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  • Writer's pictureSophia Rebolledo

How to Celebrate Dr. Martin Luther King Jr. in Continuum

Updated: Jan 17, 2022

Here are five amazing ways to commemorate Dr. King’s legacy in promoting peace and equality for all, whether you want to learn more about his impact with the Civil Rights Movement or commit to a day of kindness and service.

Dr. King giving his "I Have A Dream Speech"

Dr. Martin Luther King’s Birthday, an American federal holiday observed on the third Monday in January, is a time to reflect on the legacy of the influential civil rights leader. MLK day is encouraged and observed as “a day on, not a day off” designated as a day of service for all Americans to volunteer to improve their communities. While COVID-19 restrictions and lockdowns have cancelled many in-person celebrations and volunteering efforts, there are many safe and virtual activities you can take part in.

The Art Institute of Chicago will host a series of online and virtual exhibits, programs, and talks to highlight the role that art plays in political and social transformation in a creative way to amplify voices of equality and justice.

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Hunger Free America, a nonpartisan and national nonprofit organization working to end domestic hunger, will have an “M.L.K. Serve-a-Thon” from Jan. 18th to the 19th. This serve-a-thon will consist of a series of virtual workshops to lead volunteering projects and have conversations about how food insecurity intersects with other social issues.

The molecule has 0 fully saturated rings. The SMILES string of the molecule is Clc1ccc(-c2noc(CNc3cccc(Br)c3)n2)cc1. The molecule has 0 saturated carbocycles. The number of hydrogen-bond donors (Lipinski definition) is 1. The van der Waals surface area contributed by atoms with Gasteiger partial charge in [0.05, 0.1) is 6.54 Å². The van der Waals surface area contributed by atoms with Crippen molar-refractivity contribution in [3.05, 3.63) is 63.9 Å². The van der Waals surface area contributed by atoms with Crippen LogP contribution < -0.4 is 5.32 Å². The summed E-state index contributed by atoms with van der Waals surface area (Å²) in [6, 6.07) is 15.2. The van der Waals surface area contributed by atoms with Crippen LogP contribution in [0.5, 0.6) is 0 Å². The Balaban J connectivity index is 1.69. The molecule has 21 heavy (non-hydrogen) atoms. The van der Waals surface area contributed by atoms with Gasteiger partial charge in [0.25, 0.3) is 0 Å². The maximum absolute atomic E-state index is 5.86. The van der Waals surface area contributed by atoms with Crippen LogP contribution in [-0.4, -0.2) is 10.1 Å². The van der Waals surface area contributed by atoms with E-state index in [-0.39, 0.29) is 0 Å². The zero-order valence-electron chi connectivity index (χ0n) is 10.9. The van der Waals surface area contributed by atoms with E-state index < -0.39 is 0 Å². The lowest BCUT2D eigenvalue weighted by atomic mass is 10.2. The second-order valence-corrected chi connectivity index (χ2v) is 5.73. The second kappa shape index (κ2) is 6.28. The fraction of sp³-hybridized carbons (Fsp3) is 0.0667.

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The National Museum of African American History and Culture located in Washington is hosting a free social justice-themed virtual concert by the jazz composer Christian McBride and students from the Juilliard School on Jan. 18 at 4 p.m. Eastern.

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Food Bank for New York City, an independent, hunger relief nonprofit organization, is holding a Zoom event at 11 a.m. Eastern on Jan. 18 will write personal letters to those in need at the Greater Allen A.M.E. Cathedral in Queens.

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The Harvey B. Gantt Center for African-American Arts + Culture in Charlotte, N.C., will host a free daylong, online celebration on Jan. 18 that includes an insightful panel discussion and an aural history tour at 10 a.m. Eastern. Registration is required.


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